Church History in the Fulness of Times (2003): "The law of celestial marriage, as outlined in this revelation, also included the principle of the plurality of wives"

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Church History in the Fulness of Times (2003): "The law of celestial marriage, as outlined in this revelation, also included the principle of the plurality of wives"

Institute Manual: Church History in the Fulness of Times:

Later that summer Joseph recorded a revelation on marriage that incorporated principles that had been revealed to him as early as 1831 in Kirtland. In it the Lord declared, “If a man marry a wife by my word, which is my law, and by the new and everlasting covenant, and it is sealed unto them by the Holy Spirit of promise, by him who is anointed, unto whom I have appointed this power and the keys of this priesthood . . . [it] shall be of full force when they are out of the world; and they shall pass by the angels, and the gods, which are set there, to their exaltation and glory in all things, as hath been sealed upon their heads, which glory shall be a fulness and a continuation of the seeds forever and ever” ( D&C 132:19 ).

The law of celestial marriage, as outlined in this revelation, also included the principle of the plurality of wives. In 1831 as Joseph Smith labored on the inspired translation of the holy scriptures, he asked the Lord how he justified the practice of plural marriage among the Old Testament patriarchs. This question resulted in the revelation on celestial marriage, which included an answer to his question about the plural marriages of the patriarchs.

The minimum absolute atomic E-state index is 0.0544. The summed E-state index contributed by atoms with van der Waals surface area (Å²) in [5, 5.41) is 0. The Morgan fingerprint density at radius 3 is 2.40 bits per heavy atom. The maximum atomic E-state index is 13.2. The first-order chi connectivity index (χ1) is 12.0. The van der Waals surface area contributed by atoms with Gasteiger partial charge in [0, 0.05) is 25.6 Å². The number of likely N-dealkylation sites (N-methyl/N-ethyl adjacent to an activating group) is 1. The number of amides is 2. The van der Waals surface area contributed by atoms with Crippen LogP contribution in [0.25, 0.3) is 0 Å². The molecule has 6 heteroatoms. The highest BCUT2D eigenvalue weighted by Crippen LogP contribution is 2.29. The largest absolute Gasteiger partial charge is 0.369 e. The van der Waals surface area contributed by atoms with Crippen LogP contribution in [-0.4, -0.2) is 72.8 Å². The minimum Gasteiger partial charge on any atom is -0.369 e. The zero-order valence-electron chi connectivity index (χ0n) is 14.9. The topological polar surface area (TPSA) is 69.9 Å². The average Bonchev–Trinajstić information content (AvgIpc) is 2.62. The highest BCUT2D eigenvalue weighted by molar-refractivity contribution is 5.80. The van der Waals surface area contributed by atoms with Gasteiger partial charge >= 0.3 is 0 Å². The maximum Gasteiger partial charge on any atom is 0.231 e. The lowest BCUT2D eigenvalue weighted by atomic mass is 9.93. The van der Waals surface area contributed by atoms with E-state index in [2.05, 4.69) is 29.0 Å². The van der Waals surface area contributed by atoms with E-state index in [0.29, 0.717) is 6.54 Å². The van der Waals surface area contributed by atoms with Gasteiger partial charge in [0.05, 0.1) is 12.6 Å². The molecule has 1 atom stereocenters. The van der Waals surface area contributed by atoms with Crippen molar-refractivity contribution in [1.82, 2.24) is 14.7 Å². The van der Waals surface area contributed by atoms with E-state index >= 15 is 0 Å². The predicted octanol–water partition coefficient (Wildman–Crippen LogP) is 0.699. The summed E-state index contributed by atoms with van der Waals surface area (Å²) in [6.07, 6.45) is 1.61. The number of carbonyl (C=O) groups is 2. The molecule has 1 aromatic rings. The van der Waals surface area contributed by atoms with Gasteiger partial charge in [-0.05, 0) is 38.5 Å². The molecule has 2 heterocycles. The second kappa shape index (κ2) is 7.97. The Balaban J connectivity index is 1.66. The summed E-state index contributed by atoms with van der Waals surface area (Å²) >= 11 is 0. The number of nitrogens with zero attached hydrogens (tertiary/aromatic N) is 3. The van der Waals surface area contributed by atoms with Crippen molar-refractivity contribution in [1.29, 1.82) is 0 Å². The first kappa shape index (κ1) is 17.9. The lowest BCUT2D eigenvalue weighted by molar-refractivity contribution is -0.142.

First the Lord explained that for any covenant, including marriage, to be valid in eternity it must meet three requirements (see D&C 132:7 ): (1) It must be “made and entered into and sealed by the Holy Spirit of promise.” (2) It must be performed by the proper priesthood authority. (3) It must be by “revelation and commandment” through the Lord’s anointed prophet (see also vv. 18–19 ). Using Abraham as an example, the Lord said he “received all things, whatsoever he received, by revelation and commandment, by my word” ( v. 29 ). Consequently, the Lord asked, “Was Abraham, therefore, under condemnation? Verily I say unto you, Nay; for I, the Lord, commanded it” ( v. 35 ).

Moreover, Joseph Smith and the Church were to accept the principle of plural marriage as part of the restoration of all things (see v. 45 ). Accustomed to conventional marriage patterns, the Prophet was at first understandably reluctant to engage in this new practice. Due to a lack of historical documentation, we do not know what his early attempts were to comply with the commandment in Ohio. His first recorded plural marriage in Nauvoo was to Louisa Beaman; it was performed by Bishop Joseph B. Noble on 5 April 1841. 12 During the next three years Joseph took additional plural wives in accordance with the Lord’s commands.